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30 June 2015

VoxEU: Greece can still avoid a catastrophic exit from the Eurozone

Grexit and the reintroduction of the drachma would have severe consequences for the Greek people. This would produce a sharp devaluation of the drachma, inflation, and a severe reduction in real wages and pensions.

The effects would be far worse than the reductions that could have occurred as a consequence of the policies proposed by the Troika. By resuming negotiations, continuing with measures to achieve fiscal consolidation and carrying out adequate structural reforms, Greece could reverse the current situation in a sustainable way. It has the great advantage that the ECB, most European governments and the IMF are willing to resume negotiations.

Greece has imposed exchange controls and restrictions on withdrawing cash from its banks. Once negotiations with the Troika got interrupted by the decision of the Greek government to call a referendum next Sunday, Greece had no alternative. Leaving the banks open would have led to a complete collapse of its banking system. Argentina had to do the same on 3 December 2001, after the banks ran out of US dollars that the public had been withdrawing since the end of 2000. The restrictions were popularly termed the ‘corralito’, or ‘little fence’.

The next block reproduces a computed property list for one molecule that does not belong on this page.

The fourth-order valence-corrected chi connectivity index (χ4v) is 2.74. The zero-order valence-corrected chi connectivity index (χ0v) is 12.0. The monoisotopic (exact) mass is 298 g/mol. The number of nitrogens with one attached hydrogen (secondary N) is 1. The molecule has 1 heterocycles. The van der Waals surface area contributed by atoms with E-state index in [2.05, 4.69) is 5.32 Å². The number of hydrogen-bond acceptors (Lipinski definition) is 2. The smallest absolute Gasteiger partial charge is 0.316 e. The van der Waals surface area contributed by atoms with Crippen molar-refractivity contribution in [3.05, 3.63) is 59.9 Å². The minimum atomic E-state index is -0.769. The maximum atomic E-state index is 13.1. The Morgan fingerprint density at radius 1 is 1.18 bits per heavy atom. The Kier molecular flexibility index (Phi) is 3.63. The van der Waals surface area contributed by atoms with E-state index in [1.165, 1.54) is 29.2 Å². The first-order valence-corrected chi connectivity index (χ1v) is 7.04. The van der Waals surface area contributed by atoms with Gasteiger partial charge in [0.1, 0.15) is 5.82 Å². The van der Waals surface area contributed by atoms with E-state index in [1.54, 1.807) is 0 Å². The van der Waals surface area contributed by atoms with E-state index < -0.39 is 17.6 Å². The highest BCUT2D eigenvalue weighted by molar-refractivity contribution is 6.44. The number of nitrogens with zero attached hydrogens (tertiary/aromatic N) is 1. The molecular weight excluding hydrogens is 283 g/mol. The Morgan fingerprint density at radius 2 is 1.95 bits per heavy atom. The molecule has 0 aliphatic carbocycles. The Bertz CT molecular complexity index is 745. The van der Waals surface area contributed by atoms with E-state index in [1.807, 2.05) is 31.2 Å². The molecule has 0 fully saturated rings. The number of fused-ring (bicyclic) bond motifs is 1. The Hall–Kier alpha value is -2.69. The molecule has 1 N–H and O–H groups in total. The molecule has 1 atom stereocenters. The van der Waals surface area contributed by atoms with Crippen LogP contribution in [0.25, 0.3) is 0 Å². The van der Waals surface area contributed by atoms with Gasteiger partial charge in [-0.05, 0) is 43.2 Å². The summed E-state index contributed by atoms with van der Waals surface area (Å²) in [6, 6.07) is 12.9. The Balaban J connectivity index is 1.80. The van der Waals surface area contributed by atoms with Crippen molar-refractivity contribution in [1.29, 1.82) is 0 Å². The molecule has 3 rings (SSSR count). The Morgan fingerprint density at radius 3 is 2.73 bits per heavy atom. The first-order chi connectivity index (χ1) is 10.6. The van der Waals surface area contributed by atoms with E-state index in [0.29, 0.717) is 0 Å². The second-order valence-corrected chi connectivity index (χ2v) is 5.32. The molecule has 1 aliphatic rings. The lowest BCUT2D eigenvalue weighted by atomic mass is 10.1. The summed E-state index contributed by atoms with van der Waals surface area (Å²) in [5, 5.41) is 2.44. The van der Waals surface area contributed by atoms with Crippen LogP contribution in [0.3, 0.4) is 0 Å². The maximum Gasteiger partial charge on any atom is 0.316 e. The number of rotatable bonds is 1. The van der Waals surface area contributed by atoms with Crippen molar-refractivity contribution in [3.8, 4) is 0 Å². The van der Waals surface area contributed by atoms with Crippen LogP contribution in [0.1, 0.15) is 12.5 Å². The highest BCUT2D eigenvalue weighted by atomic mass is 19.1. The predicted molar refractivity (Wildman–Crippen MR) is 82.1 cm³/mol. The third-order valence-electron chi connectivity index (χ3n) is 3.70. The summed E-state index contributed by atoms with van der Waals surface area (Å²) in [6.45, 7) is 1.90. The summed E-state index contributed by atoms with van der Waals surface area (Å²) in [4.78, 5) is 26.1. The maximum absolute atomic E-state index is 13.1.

Given the Argentine experience, the worst for the Greek people has not yet happened, and can still be avoided. What produced a sharp deterioration of real wages and economic activity in Argentina was the compulsory conversion of dollar assets and debts into pesos at the pre-existing exchange rate. This forced conversion was decreed in January 2002, after the fall of Fernando de la Rúa’s government. This was popularly called the ‘corralón’ or “strong fence”. The ‘corralón’ provoked a drastic fiscal adjustment and deterioration of the standard of living of Argentineans as a consequence of the inflationary burst that followed the massive devaluation of the peso. It was the worst and most unequitable redistribution of income and wealth in Argentina’s history.

Full article on VoxEU


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